Beyond that, you’re going to need two double-cut pork chops weighing about 1.5 pounds each, along with a fantastic dry rub. If you have a favorite recipe or seasoning you love, feel free to use that. 

Otherwise, we’ll show you how to make a great one below using brown sugar, salt, paprika, pepper, cumin, onion powder, garlic powder, and cayenne pepper. 

Time & Temperatures

When working with a nice, thick pork chop, you’re looking at a cooking time of about 60 to 90 minutes in the smoker. Of course, the most important element to monitor during the smoking process is the temperature – not necessarily the time. 

Pork is safe to consume once it hits 145 degrees F. This temperature ensures that your meat is safe and edible, but keeps it juicy, moist, and bursting with flavor. The best way to reach this flavor without overcooking is to heat your smoker to 225 degrees F. 

Be sure to always have a meat thermometer handy! 

smoked pork chops

Meat Prep

The best way to prepare your pork chops for smoking is to brine them. Loin meat, which is what most pork chops are, is very lean, which makes it more susceptible to drying out during the cooking process. 

Brining your meat over-hydrates it, so when you lose water while cooking, you have excess moisture to spare. Brining takes four to six hours, so be sure to prepare ahead of time. Once you’ve brined and dried off your chops, they’re ready for the dry rub seasoning.

Dry Rub Seasoning

A dry rub seasoning is a mixture of various dried spices that you rub directly on your meat before cooking. In our dry rub seasoning, we use the following ingredients:

  • Brown Sugar
  • Kosher Salt
  • Smoked Paprika
  • Coarse Black Pepper 
  • Cumin
  • Onion Powder
  • Garlic Powder
  • Cayenne Pepper

A good dry rub will feature a blend of sweet, savory, and spicy. The sweet component (brown sugar) forms a caramelized crust, while the savory ingredients punch in the flavor. Spicy ingredients like cayenne pepper add a little kick at the end.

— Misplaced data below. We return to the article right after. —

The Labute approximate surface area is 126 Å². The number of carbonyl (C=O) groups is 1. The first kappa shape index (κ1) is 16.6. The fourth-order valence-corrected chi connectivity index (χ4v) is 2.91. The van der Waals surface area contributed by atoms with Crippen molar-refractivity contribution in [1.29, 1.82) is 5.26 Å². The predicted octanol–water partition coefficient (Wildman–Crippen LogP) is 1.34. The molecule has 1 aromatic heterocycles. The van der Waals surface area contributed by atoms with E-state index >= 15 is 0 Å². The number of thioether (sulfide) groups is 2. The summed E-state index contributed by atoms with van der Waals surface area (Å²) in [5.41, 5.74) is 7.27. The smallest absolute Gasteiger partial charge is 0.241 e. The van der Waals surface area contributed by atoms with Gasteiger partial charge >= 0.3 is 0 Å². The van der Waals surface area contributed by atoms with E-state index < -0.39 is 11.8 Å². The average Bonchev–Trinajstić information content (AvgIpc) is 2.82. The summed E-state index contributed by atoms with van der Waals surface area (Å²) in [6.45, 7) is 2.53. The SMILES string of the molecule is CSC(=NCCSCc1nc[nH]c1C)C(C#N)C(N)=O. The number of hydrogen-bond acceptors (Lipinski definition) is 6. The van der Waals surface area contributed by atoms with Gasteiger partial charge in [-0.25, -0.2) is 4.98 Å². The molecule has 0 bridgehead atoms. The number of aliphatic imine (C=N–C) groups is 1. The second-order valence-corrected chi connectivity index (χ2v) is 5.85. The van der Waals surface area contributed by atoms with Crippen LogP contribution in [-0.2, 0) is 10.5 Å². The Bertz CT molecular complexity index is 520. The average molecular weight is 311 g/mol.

Smoking Wood

The best wood for smoking pork chops is apple, maple, or pecan wood. These flavors meld perfectly with the meat for a mouth-watering smokey experience. 

Serving & Side Dish Ideas

Pork chops go with just about everything, but here are a few of our favorites: 

  • Cornbread
  • Brussels sprouts
  • Scalloped potatoes 
  • Glazed carrots 
  • Southern-style fried apples
  • Salads
  • Mac & cheese
  • Rice

These are just a few sides. You can never go wrong with steamed veggies, either. 

smoked pork chops
smoked pork chops

Smoked Pork Chops

4.25 from 4 votes
Smoked pork chops put a tasty spin on a classic weekend meal and offer full, juicy flavor with a homemade rub.
Print Recipe Pin Recipe
Prep Time10 minutes
Cook Time1 hour 30 minutes
Brine1 hour
Total Time2 hours 40 minutes
Servings: 4



  • 4 bone-in pork chops


  • ½ cup kosher salt
  • 1 cup brown sugar
  • 1 can peach nectar
  • 2 quarts water

Dry Rub

  • ½ cup brown sugar
  • ¼ cup kosher salt
  • 2 tbsp smoked paprika
  • 1 tbsp ground black pepper
  • ¼ tbsp cumin
  • ¼ tbsp onion powder
  • ¼ tbsp garlic powder
  • ½ tsp cayenne pepper


  • Combine salt, sugar, and one can of peach nectar in a saucepan and heat on low, stirring until the salt and sugar have dissolved
  • Allow mixture to cool and stir in water and the rest of the nectar
  • Place pork chops in the brine, completely submerged, and refrigerate for 1 to 2 hours
  • Preheat the smoker to 225°F (107°C)
  • Drain the brine and pat the chops dry with a paper towel. Season all sides generously with the dry rub.
  • Once the smoker is preheated, place the chops on the rack and cook for 60 to 90 minutes until internal temperature reaches 145°F (63°C)
  • Remove chops from the smoker and place on a plate, tenting with aluminum foil to rest for 5 to 10 minutes
  • If preferred, sear each side of the chops for 1 to 2 minutes on a charcoal grill at high heat. Serve and enjoy immediately.

About the Author

Ben Isham-Smith

A BBQ obsessive, Ben is behind 250+ of The Online Grill’s recipes, as well as countless barbecue guides to help barbecue newbies get to grips with the world’s best form of cooking.